What the Papers say...

Austin Monthly: Cheap, Tasty, Filling: Austin's best breakfast, lunch, dinner and happy hour steals that will leave you- and your wallet- stuffed

Authentic British fare is rare on this side of the pond, but take one bite of the fish and chips at Full English, and you’ll find yourself wondering if you’ve been transported to London. The restaurant uses peanut oil–fried russet potatoes, fragrant Pacific cod and its own homemade amber-ale beer batter to recreate this classic English entree. “We wanted to feature fish and chips because it’s a traditional, popular, indulgent British staple,” says owner Alice Bachini-Smith. Indeed. 


Austin Fusion Magazine: "Full English- English Food, Austin Style"

First of all, throw out all the preconceived notions brought on by the name Full English. It’s English, but it’s not a pub. The food is British, but it’s mainly breakfast dishes. If you go expecting a dark bar with wooden floors and walls, “football” on the tele and old men with frothy pints, you’ll have missed the point completely. 


What should come to mind is The Clash and the Sex Pistols or even The Ramones (if you lean toward NYC being the punk capital), as this joint really embodies a punk rock feel. From the mismatched chairs and sofas to the wall art, including pieces emblazoned with “Revenge is what happens when you’re busy making other plans,” it’s not anarchy per say, but it’s not your mom’s local haunt, either. Or maybe it is? Your mom might be pretty cool.


It’s homey, yet hip, and it’s BYOB, which is amazing. On the weekend you can bring your own bottle of bubbly and it’ll only cost you a glass of orange juice to make your own mimosa to enjoy alongside the light and fluffy English pancakes with lemon and sugar. Don’t dolly! Sunday is their busiest day.

As good as that sounds, Full English will make your mouth water for a dark, nutty brown ale. Why? No sooner through the door than we were bowled over by a young girl behind the counter grinding and stuffing their bangers by hand. Honestly, the grinder was bigger than her, but she looked a pro. Everything at Full English is made from scratch.


Austin Chronicle Best of Austin 2011 Best Bacon: Full English

Importing its pork from outside the state, this cut is the most British style of bacon found in Austin. Half bacon, half ham, it's thick, juicy, and amazing. Not a better way exists to start a hungover Saturday than with one of Full English's rashers.


Austin 360.com: "Ahead of the Olympics, 10 things to know about British food"

Full English buys most of the back bacon from R.J. Balson and Sons, a butcher shop that dates back to 1535 and is still owned by the same family. Mike Balson, a professional soccer player who played for several U.S. teams in the 1980s, opened a U.S. outlet of the business in Atlanta in 2007, making it much easier for fans of back bacon and bangers to get the real thing. (You can order their products online at balsonbutchers.com, and Full English sells the bacon by the half-pound.)


Austin Monthly: Gone Global

This funky little cafe in South Austin [...] menu includes “bangers and rashers” (sausage and hard-to-get British- style back bacon), Heinz beans on toast, high tea and other reminders. A slice of the rich, dark Guinness chocolate cake, with buttercream between two layers and chocolate icing on top, will have you exclaiming “blimey!” with every bite.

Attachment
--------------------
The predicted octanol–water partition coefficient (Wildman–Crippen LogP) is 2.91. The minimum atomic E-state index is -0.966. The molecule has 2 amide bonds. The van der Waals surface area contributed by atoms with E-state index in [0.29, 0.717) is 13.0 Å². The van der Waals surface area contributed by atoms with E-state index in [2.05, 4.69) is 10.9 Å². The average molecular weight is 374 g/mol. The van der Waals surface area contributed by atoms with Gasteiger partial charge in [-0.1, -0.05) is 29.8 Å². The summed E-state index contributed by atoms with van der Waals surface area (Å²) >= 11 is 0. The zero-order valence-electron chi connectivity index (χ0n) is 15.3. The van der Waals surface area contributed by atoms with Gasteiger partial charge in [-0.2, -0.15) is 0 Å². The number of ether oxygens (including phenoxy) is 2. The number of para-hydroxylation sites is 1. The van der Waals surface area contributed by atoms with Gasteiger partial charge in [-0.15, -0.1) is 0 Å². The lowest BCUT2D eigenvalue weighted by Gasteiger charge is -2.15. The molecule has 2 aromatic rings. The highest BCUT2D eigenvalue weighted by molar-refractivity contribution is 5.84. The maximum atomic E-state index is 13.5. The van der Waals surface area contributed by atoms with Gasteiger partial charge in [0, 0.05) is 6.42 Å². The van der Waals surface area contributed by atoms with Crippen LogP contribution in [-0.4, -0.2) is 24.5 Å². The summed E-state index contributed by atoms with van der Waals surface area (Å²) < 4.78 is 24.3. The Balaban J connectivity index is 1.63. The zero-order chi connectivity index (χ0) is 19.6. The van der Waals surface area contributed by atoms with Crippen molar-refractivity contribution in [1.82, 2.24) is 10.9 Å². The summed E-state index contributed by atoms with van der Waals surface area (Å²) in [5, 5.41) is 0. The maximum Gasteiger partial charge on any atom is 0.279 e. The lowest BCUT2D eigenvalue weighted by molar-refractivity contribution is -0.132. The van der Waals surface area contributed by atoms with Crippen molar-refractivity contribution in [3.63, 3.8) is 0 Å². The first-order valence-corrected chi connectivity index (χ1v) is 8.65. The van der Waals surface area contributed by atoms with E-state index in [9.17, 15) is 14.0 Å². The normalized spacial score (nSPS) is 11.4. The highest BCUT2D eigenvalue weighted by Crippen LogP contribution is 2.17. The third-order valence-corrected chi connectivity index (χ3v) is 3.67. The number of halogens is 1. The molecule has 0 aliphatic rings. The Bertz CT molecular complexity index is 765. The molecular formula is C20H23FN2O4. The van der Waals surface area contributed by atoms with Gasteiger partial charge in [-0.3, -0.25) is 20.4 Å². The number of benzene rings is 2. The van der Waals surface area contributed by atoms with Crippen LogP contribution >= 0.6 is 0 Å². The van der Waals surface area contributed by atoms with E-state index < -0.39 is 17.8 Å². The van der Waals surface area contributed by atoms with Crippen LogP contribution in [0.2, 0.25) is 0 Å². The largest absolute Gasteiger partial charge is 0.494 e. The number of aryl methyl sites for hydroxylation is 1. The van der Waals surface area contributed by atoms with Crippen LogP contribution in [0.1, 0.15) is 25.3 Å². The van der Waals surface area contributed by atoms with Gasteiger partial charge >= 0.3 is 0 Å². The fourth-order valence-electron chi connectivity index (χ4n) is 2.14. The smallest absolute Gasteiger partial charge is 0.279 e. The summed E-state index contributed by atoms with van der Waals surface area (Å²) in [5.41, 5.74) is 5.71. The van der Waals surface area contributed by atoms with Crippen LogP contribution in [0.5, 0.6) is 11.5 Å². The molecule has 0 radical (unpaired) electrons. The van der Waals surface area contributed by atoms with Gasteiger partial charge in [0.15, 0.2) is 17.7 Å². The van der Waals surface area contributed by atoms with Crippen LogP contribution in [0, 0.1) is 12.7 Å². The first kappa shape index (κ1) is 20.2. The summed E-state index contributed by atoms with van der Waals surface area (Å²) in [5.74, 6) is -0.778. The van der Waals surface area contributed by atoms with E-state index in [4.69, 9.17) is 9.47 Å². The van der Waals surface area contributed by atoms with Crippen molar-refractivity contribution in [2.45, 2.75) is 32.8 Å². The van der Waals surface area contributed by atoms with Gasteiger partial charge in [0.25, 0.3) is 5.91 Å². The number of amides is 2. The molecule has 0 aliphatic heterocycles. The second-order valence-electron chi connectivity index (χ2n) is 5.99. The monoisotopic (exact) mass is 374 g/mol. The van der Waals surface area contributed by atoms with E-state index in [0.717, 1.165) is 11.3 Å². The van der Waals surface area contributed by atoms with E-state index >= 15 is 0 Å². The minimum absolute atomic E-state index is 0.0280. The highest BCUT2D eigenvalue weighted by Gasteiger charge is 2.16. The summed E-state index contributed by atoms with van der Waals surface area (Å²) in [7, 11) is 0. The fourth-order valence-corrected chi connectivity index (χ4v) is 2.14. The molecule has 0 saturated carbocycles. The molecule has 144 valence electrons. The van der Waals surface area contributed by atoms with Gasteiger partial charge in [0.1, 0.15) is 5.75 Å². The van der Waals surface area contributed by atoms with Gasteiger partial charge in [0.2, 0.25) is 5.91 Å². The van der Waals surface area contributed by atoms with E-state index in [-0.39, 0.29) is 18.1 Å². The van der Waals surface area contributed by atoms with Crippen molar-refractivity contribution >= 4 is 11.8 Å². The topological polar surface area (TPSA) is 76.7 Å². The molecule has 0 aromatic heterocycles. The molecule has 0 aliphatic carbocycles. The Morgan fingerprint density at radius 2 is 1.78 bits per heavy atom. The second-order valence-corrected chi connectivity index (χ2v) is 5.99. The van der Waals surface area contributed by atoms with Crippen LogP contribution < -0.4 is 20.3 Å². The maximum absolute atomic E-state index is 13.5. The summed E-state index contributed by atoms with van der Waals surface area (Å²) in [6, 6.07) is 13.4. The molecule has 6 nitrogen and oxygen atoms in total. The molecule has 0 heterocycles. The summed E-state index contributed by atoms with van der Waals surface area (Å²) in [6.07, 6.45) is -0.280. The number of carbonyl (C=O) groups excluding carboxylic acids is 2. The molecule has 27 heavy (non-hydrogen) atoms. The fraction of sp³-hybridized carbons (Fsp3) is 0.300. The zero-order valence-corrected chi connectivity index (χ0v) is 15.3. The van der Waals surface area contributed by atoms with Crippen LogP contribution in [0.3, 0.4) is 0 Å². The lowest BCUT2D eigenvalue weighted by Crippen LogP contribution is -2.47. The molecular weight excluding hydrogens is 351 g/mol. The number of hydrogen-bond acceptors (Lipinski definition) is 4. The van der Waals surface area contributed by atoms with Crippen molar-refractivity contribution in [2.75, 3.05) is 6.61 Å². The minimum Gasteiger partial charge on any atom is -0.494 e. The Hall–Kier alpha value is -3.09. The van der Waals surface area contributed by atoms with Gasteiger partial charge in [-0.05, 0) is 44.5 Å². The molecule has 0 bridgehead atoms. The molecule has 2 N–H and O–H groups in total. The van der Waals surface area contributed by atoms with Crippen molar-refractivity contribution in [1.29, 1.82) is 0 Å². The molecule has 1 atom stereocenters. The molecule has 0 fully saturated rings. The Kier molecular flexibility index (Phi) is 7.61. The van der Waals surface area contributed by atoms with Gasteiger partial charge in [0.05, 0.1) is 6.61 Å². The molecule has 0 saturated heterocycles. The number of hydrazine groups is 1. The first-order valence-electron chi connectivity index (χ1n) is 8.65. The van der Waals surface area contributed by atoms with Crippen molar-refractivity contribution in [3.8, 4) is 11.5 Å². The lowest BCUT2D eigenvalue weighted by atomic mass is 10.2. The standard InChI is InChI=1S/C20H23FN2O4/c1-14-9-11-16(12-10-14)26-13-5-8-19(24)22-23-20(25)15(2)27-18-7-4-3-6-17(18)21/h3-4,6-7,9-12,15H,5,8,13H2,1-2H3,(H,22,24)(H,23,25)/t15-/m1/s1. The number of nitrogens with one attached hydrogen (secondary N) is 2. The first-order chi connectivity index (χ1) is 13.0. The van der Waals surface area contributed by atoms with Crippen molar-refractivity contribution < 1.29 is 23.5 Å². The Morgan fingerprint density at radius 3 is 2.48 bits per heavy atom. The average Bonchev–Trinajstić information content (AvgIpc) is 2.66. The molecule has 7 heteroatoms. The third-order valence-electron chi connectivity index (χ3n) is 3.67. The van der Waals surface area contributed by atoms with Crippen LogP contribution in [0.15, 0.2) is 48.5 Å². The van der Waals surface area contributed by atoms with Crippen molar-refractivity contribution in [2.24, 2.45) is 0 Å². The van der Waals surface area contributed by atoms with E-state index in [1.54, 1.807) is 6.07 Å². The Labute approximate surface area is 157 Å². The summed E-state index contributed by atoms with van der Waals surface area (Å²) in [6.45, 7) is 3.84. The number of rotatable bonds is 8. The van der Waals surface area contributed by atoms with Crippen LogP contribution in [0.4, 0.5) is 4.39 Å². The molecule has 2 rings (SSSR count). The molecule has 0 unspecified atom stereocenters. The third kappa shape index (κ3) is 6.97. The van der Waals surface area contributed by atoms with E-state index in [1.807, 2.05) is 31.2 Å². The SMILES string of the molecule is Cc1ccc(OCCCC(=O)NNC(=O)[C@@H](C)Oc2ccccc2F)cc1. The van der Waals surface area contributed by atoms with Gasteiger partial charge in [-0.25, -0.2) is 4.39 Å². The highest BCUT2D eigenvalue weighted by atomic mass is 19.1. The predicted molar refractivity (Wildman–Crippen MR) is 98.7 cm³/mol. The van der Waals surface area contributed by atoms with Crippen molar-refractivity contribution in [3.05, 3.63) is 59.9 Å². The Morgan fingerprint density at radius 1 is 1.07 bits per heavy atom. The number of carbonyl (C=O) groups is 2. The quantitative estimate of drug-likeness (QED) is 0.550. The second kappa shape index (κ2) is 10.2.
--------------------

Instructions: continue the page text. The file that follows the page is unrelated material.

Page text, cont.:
Time Warner cable news: Fans hold Olympic watch party in true English style

(Video for subscribers only) The London Summer Olympic Games are officially in full-swing and some fans in Austin welcomed the games with a very special watch party. The Full English Cafe opened its doors to British ex-pats and Americans alike.


Austin Chronicle:No, no- the other kind of pastie! (Richard Whittaker)

Alice and Shadrach Smith, the husband and wife behind the locavore-friendly Full English brand, already have a burgeoning reputation through their market-sold traditional British sweet treats. Now their humble attempt to introduce Austin palates to English food has a permanent home. Tucked behind the Manchaca Food Mart and near South Austin’s other bastion of northern European cuisine, the admirable BakeHouse, Full English Cafe summons the spirit of the great British institution of the greasy spoon. That sounds off-putting, but the independently owned diners are really the last bastions of homemade, handmade, working-class grub. No nouvelle cuisine here: The small but concise Full English menu favors the British tradition of fried goodness. 


Austin Statesman: South Austin British eats invasion fit for Queen but not for Broken Spoke (John Kelso):

“We get quite a few people who come in and say: ‘Oh, English food is the worst food in the world. Why would you want to do that?’ ” said Shadrach Smith, who owns the cozy cafe with his wife, Alice Bachini-Smith. This place doesn’t do the purple goop, though. Instead, it features the cuisine of Alice, a British transplant who has a flair for English cooking. [...] The location’s a bit odd for the queen’s footmen. In the heart of Bubbaland, the Full English Café sits behind a convenience store, across the street from a squirt wand car wash, not far from a pawnshop, and near a strip center where you can find guns and discount cigarettes. Before the English pancakes and finger sandwiches showed up, the place was a tattoo parlor.


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